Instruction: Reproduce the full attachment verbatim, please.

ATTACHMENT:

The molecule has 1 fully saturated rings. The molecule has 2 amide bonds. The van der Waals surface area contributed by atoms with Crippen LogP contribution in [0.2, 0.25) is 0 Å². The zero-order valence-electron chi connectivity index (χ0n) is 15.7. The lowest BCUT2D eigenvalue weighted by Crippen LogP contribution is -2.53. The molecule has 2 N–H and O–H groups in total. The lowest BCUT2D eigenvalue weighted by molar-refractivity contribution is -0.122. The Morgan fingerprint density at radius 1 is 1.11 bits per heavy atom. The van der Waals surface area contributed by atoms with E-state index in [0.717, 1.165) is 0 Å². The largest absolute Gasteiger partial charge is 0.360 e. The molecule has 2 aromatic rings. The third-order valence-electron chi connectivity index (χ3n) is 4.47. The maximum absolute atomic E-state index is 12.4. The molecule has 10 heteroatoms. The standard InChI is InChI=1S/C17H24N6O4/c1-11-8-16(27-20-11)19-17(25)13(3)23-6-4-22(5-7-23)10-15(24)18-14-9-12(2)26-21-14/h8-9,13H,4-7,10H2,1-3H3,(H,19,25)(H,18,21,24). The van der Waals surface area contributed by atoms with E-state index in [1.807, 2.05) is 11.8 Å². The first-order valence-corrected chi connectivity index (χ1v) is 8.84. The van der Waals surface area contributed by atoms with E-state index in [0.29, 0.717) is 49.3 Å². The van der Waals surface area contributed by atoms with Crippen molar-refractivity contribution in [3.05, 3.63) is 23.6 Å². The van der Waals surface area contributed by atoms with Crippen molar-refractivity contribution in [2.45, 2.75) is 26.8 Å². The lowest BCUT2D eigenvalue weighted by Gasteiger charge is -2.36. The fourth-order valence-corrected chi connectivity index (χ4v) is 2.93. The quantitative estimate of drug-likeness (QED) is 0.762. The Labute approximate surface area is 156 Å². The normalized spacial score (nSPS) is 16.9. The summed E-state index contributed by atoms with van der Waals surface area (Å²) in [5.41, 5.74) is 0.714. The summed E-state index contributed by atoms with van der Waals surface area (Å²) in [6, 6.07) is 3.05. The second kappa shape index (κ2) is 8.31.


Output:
The molecule has 1 fully saturated rings. The molecule has 2 amide bonds. The van der Waals surface area contributed by atoms with Crippen LogP contribution in [0.2, 0.25) is 0 Å². The zero-order valence-electron chi connectivity index (χ0n) is 15.7. The lowest BCUT2D eigenvalue weighted by Crippen LogP contribution is -2.53. The molecule has 2 N–H and O–H groups in total. The lowest BCUT2D eigenvalue weighted by molar-refractivity contribution is -0.122. The Morgan fingerprint density at radius 1 is 1.11 bits per heavy atom. The van der Waals surface area contributed by atoms with E-state index in [0.717, 1.165) is 0 Å². The largest absolute Gasteiger partial charge is 0.360 e. The molecule has 2 aromatic rings. The third-order valence-electron chi connectivity index (χ3n) is 4.47. The maximum absolute atomic E-state index is 12.4. The molecule has 10 heteroatoms. The standard InChI is InChI=1S/C17H24N6O4/c1-11-8-16(27-20-11)19-17(25)13(3)23-6-4-22(5-7-23)10-15(24)18-14-9-12(2)26-21-14/h8-9,13H,4-7,10H2,1-3H3,(H,19,25)(H,18,21,24). The van der Waals surface area contributed by atoms with E-state index in [1.807, 2.05) is 11.8 Å². The first-order valence-corrected chi connectivity index (χ1v) is 8.84. The van der Waals surface area contributed by atoms with E-state index in [0.29, 0.717) is 49.3 Å². The van der Waals surface area contributed by atoms with Crippen molar-refractivity contribution in [3.05, 3.63) is 23.6 Å². The van der Waals surface area contributed by atoms with Crippen molar-refractivity contribution in [2.45, 2.75) is 26.8 Å². The lowest BCUT2D eigenvalue weighted by Gasteiger charge is -2.36. The fourth-order valence-corrected chi connectivity index (χ4v) is 2.93. The quantitative estimate of drug-likeness (QED) is 0.762. The Labute approximate surface area is 156 Å². The normalized spacial score (nSPS) is 16.9. The summed E-state index contributed by atoms with van der Waals surface area (Å²) in [5.41, 5.74) is 0.714. The summed E-state index contributed by atoms with van der Waals surface area (Å²) in [6, 6.07) is 3.05. The second kappa shape index (κ2) is 8.31.